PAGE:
In the second and third week of the course we focused on drypoint - an intaglio print process which involves scratching a design into a thin metal sheet, inking up the sheet and putting the plate and the paper through a press. As I use mark making a lot in my drawings I really enjoyed this process - there were a variety of tools that we could use to scratch into the metal including an electric Dremel engraver and working into the plate was an interesting process. I enjoyed drawing in a way that was more free; the surface of the metal jarred against the tools making the process less controlled and the marks and lines unpredictable.
As drypoint is an intaglio process you have to cover the plate in ink and then wipe away - the ink is held in the burrs that stick up on either side of the lines and marks that have been scratched into the metal. I found the inking and wiping process difficult - it's very messy and quite labour intensive plus there are certain techniques to wiping which I still really struggle with. I think my first print was helped by a bit of beginners luck as the lighter areas of ink on the rock have given the image a bit more texture and definition but they definitely weren't intentional!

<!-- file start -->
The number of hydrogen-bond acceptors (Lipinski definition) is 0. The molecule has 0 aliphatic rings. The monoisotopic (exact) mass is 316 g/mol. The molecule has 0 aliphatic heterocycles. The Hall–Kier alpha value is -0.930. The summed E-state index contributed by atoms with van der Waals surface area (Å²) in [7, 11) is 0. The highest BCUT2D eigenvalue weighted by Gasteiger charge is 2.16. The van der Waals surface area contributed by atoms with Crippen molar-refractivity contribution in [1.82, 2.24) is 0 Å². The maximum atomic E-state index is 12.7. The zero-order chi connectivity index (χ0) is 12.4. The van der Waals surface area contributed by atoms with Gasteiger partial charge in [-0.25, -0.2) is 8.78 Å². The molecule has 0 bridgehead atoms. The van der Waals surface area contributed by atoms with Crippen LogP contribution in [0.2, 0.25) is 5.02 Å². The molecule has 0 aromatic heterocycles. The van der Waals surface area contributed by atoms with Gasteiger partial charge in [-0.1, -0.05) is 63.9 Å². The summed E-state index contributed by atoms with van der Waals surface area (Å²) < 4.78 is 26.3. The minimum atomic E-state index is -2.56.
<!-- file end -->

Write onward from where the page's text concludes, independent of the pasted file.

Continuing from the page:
As shown below I used my plates to make 2-3 prints each - the plates can't really be used much more than this as the burrs begin to flatten from going through the press and don't hold as much ink so the prints are softer and a bit blurry. As with mono print this is a process that I'd like to explore further as I think it works well with my style of drawing.
|First drypoint print - drawing from a photo of the Pembrokeshire coast|
|Second drypoint print from same plate adding some thinned down coloured ink|
|Third print from original plate - the lines are becoming less defined as the burrs are flattened during the printing process|
|The drypoint plate and detail below of the marks that have been scratched into the surface of the metal|
|Third drypoint plate - this time I used photos from a trip to Cumbria as my source material for the drawings. Again this plate doesn't have the same impact that the first plate did - the colours and the inking definitely need more consideration|